PMCC PMCC

Search tips
Search criteria

Advanced
Results 1-25 (118)
 

Clipboard (0)
None

Select a Filter Below

Journals
more »
Year of Publication
more »
1.  Genetic fine-mapping and genomic annotation defines causal mechanisms at type 2 diabetes susceptibility loci 
Gaulton, Kyle J | Ferreira, Teresa | Lee, Yeji | Raimondo, Anne | Mägi, Reedik | Reschen, Michael E | Mahajan, Anubha | Locke, Adam | Rayner, N William | Robertson, Neil | Scott, Robert A | Prokopenko, Inga | Scott, Laura J | Green, Todd | Sparso, Thomas | Thuillier, Dorothee | Yengo, Loic | Grallert, Harald | Wahl, Simone | Frånberg, Mattias | Strawbridge, Rona J | Kestler, Hans | Chheda, Himanshu | Eisele, Lewin | Gustafsson, Stefan | Steinthorsdottir, Valgerdur | Thorleifsson, Gudmar | Qi, Lu | Karssen, Lennart C | van Leeuwen, Elisabeth M | Willems, Sara M | Li, Man | Chen, Han | Fuchsberger, Christian | Kwan, Phoenix | Ma, Clement | Linderman, Michael | Lu, Yingchang | Thomsen, Soren K | Rundle, Jana K | Beer, Nicola L | van de Bunt, Martijn | Chalisey, Anil | Kang, Hyun Min | Voight, Benjamin F | Abecasis, Goncalo R | Almgren, Peter | Baldassarre, Damiano | Balkau, Beverley | Benediktsson, Rafn | Blüher, Matthias | Boeing, Heiner | Bonnycastle, Lori L | Borringer, Erwin P | Burtt, Noël P | Carey, Jason | Charpentier, Guillaume | Chines, Peter S | Cornelis, Marilyn C | Couper, David J | Crenshaw, Andrew T | van Dam, Rob M | Doney, Alex SF | Dorkhan, Mozhgan | Edkins, Sarah | Eriksson, Johan G | Esko, Tonu | Eury, Elodie | Fadista, João | Flannick, Jason | Fontanillas, Pierre | Fox, Caroline | Franks, Paul W | Gertow, Karl | Gieger, Christian | Gigante, Bruna | Gottesman, Omri | Grant, George B | Grarup, Niels | Groves, Christopher J | Hassinen, Maija | Have, Christian T | Herder, Christian | Holmen, Oddgeir L | Hreidarsson, Astradur B | Humphries, Steve E | Hunter, David J | Jackson, Anne U | Jonsson, Anna | Jørgensen, Marit E | Jørgensen, Torben | Kao, Wen-Hong L | Kerrison, Nicola D | Kinnunen, Leena | Klopp, Norman | Kong, Augustine | Kovacs, Peter | Kraft, Peter | Kravic, Jasmina | Langford, Cordelia | Leander, Karin | Liang, Liming | Lichtner, Peter | Lindgren, Cecilia M | Lindholm, Eero | Linneberg, Allan | Liu, Ching-Ti | Lobbens, Stéphane | Luan, Jian’an | Lyssenko, Valeriya | Mӓnnistö, Satu | McLeod, Olga | Meyer, Julia | Mihailov, Evelin | Mirza, Ghazala | Mühleisen, Thomas W | Müller-Nurasyid, Martina | Navarro, Carmen | Nöthen, Markus M | Oskolkov, Nikolay N | Owen, Katharine R | Palli, Domenico | Pechlivanis, Sonali | Peltonen, Leena | Perry, John RB | Platou, Carl GP | Roden, Michael | Ruderfer, Douglas | Rybin, Denis | van der Schouw, Yvonne T | Sennblad, Bengt | Sigurđsson, Gunnar | Stančáková, Alena | Steinbach, Gerald | Storm, Petter | Strauch, Konstantin | Stringham, Heather M | Sun, Qi | Thorand, Barbara | Tikkanen, Emmi | Tonjes, Anke | Trakalo, Joseph | Tremoli, Elena | Tuomi, Tiinamaija | Wennauer, Roman | Wiltshire, Steven | Wood, Andrew R | Zeggini, Eleftheria | Dunham, Ian | Birney, Ewan | Pasquali, Lorenzo | Ferrer, Jorge | Loos, Ruth JF | Dupuis, Josée | Florez, Jose C | Boerwinkle, Eric | Pankow, James S | van Duijn, Cornelia | Sijbrands, Eric | Meigs, James B | Hu, Frank B | Thorsteinsdottir, Unnur | Stefansson, Kari | Lakka, Timo A | Rauramaa, Rainer | Stumvoll, Michael | Pedersen, Nancy L | Lind, Lars | Keinanen-Kiukaanniemi, Sirkka M | Korpi-Hyövӓlti, Eeva | Saaristo, Timo E | Saltevo, Juha | Kuusisto, Johanna | Laakso, Markku | Metspalu, Andres | Erbel, Raimund | Jöckel, Karl-Heinz | Moebus, Susanne | Ripatti, Samuli | Salomaa, Veikko | Ingelsson, Erik | Boehm, Bernhard O | Bergman, Richard N | Collins, Francis S | Mohlke, Karen L | Koistinen, Heikki | Tuomilehto, Jaakko | Hveem, Kristian | Njølstad, Inger | Deloukas, Panagiotis | Donnelly, Peter J | Frayling, Timothy M | Hattersley, Andrew T | de Faire, Ulf | Hamsten, Anders | Illig, Thomas | Peters, Annette | Cauchi, Stephane | Sladek, Rob | Froguel, Philippe | Hansen, Torben | Pedersen, Oluf | Morris, Andrew D | Palmer, Collin NA | Kathiresan, Sekar | Melander, Olle | Nilsson, Peter M | Groop, Leif C | Barroso, Inês | Langenberg, Claudia | Wareham, Nicholas J | O’Callaghan, Christopher A | Gloyn, Anna L | Altshuler, David | Boehnke, Michael | Teslovich, Tanya M | McCarthy, Mark I | Morris, Andrew P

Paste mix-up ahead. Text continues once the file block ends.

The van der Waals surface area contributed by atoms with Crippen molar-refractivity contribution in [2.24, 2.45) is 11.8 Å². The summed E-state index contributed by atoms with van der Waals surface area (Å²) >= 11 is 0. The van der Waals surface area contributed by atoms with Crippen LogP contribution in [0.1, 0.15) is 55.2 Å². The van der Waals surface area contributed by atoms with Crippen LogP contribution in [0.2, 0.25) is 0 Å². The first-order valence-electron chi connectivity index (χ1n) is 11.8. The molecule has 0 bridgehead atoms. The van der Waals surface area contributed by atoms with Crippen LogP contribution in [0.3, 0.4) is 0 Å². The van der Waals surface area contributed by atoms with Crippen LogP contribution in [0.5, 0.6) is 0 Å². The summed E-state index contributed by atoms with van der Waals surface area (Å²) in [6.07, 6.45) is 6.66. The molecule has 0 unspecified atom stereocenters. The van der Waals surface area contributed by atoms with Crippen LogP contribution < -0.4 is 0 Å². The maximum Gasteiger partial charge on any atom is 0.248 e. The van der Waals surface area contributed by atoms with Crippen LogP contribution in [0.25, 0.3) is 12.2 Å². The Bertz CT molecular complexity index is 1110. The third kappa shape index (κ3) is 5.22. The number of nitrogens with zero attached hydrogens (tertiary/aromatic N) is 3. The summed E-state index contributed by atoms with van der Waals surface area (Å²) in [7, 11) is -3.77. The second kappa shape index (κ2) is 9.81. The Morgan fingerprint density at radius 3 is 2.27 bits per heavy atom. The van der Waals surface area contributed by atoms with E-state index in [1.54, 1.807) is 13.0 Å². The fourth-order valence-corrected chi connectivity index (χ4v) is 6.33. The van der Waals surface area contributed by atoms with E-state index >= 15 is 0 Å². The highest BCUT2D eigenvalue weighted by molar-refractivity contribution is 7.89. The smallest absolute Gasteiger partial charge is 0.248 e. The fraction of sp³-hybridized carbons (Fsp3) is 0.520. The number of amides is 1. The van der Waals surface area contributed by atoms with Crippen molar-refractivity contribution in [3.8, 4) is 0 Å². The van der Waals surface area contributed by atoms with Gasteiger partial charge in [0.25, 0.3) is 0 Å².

Nature genetics  2015;47(12):1415-1425.
We performed fine-mapping of 39 established type 2 diabetes (T2D) loci in 27,206 cases and 57,574 controls of European ancestry. We identified 49 distinct association signals at these loci, including five mapping in/near KCNQ1. “Credible sets” of variants most likely to drive each distinct signal mapped predominantly to non-coding sequence, implying that T2D association is mediated through gene regulation. Credible set variants were enriched for overlap with FOXA2 chromatin immunoprecipitation binding sites in human islet and liver cells, including at MTNR1B, where fine-mapping implicated rs10830963 as driving T2D association. We confirmed that this T2D-risk allele increases FOXA2-bound enhancer activity in islet- and liver-derived cells. We observed allele-specific differences in NEUROD1 binding in islet-derived cells, consistent with evidence that the T2D-risk allele increases islet MTNR1B expression. Our study demonstrates how integration of genetic and genomic information can define molecular mechanisms through which variants underlying association signals exert their effects on disease.